Contractors should always consider any possible way they can mitigate the likelihood of an accident occurring. Although we generally think of physical ways we can reduce the hazards on a jobsite, itâ€™s important to also analyze the mental, social, and emotional aspects of a safe environment as well. In parts one, two, and three, our Clearwater construction attorneys covered a variety of psychosocial factors that can increase the chances of work-related accidents. In this final section, we will discuss three more destructive philosophies that compromise the safety of a workplace.
5) Rushing to Meet a Deadline
As Clearwater construction lawyers, we understand that our clients want to do everything in their power to reach their project deadlines. However, you never want to compromise the quality of your work or the safety of your workforce just to reach the finish line by the date on your contract. When you become solely focused on reaching deadlines, you increase your work pace. This means that you and your workers are under more pressure. When you rush to meet a deadline, you also increase certain safety risks and promote unsafe behaviors because you feel compelled to work quicker and take shortcuts. Of course, this also increases the chances of making a mistake.
Although construction companies are always determining ways they can cut costs and streamline building processes, itâ€™s important that contractors do not become so focused on the immediate rewards that they overlook the long-term negative consequences of promoting an unsafe work environment.
6) Your Workers are Exhausted
Construction professionals generally associate fatigue with physical attributes like workers that are exhausted from working long hours or increasing their workload. Although construction work is physically demanding and exhaustive work, accidents that transpire because of physical overexertion are only the tip of the iceberg.
Work that requires professionals to have an extremely high level of focus is also mentally exhausting. Whether itâ€™s a lack of sleep, unhealthy eating habits, extreme stress, or drug or alcohol abuse, any of these symptoms can impact the productivity and safety of a jobsite. From wearable technology to understanding the warning signs related to both physical and mental exhaustion, contractors need to learn how to detect fatigue in their workplace and mitigate risks by ensuring overexerted workers seek the treatment they need. Â Â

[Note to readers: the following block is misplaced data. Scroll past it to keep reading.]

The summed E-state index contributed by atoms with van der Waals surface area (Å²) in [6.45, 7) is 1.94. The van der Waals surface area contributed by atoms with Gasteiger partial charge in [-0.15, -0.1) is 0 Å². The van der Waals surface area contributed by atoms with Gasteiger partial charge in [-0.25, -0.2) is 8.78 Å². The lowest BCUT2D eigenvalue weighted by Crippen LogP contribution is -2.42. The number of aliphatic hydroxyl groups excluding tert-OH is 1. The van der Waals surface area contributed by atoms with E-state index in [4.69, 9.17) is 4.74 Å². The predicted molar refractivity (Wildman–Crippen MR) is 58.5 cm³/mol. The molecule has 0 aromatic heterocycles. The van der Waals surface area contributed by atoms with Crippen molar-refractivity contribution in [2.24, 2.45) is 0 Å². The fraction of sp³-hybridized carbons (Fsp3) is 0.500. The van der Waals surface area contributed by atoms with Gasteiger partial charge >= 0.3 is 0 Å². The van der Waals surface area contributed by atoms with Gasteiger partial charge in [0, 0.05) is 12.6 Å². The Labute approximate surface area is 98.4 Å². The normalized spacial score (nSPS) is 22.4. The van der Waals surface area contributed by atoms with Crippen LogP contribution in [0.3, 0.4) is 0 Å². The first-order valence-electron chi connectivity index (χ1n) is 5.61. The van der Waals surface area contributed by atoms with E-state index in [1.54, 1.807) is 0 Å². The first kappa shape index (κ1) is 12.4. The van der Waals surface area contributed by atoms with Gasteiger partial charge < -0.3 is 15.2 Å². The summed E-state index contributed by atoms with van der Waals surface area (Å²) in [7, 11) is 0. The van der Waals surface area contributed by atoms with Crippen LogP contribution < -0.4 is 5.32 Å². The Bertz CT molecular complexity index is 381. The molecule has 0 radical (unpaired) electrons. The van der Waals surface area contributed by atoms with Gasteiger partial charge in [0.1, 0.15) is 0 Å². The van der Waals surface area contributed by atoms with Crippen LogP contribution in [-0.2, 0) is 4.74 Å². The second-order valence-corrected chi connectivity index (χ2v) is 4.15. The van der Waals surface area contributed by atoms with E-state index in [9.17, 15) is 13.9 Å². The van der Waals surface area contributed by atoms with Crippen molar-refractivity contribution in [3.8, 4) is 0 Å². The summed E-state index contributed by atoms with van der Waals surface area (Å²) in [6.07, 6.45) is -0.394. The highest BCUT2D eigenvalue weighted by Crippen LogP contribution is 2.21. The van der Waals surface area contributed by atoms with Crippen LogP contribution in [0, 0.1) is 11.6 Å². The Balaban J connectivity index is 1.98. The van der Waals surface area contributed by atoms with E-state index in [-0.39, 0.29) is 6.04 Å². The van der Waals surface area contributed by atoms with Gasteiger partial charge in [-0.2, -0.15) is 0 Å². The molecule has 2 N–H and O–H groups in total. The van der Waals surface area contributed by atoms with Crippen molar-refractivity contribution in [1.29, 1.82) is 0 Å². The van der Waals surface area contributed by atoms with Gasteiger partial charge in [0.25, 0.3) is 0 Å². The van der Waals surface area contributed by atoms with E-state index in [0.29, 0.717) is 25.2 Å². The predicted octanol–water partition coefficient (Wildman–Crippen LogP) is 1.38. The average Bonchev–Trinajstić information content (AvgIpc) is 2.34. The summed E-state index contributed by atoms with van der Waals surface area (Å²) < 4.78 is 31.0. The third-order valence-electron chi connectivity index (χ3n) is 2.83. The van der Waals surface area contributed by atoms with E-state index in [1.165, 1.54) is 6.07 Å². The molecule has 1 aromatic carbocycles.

7) You Donâ€™t Stress the Importance of Safety
Although we have dedicated our first six â€śdeadly safety sinsâ€ť to certain characteristics related to social psychology, many construction companies simply overlook having the right resources or donâ€™t stress the importance of safety on the jobsite. Regardless of the size of your construction business, chances are that your company could always have more training courses and utilize more resources to ensure that you are providing the most effective safety system you can. This concept begins with educating your workers on safety and providing them with the right training resources.
Another way you can ensure that your workplace is compliant with safety requirements is to consult a Clearwater construction attorney for an audit of your jobsite. Starting with investing in the right personal protective equipment and workplace tools, there are a variety of practical ways you can improve your companyâ€™s resources to ensure you are protecting workers from harm. Never overlook the importance of safety in the workplace.
Disclaimer: The information contained in this article is for general educational information only. This information does not constitute legal advice, is not intended to constitute legal advice, nor should it be relied upon as legal advice for your specific factual pattern or situation.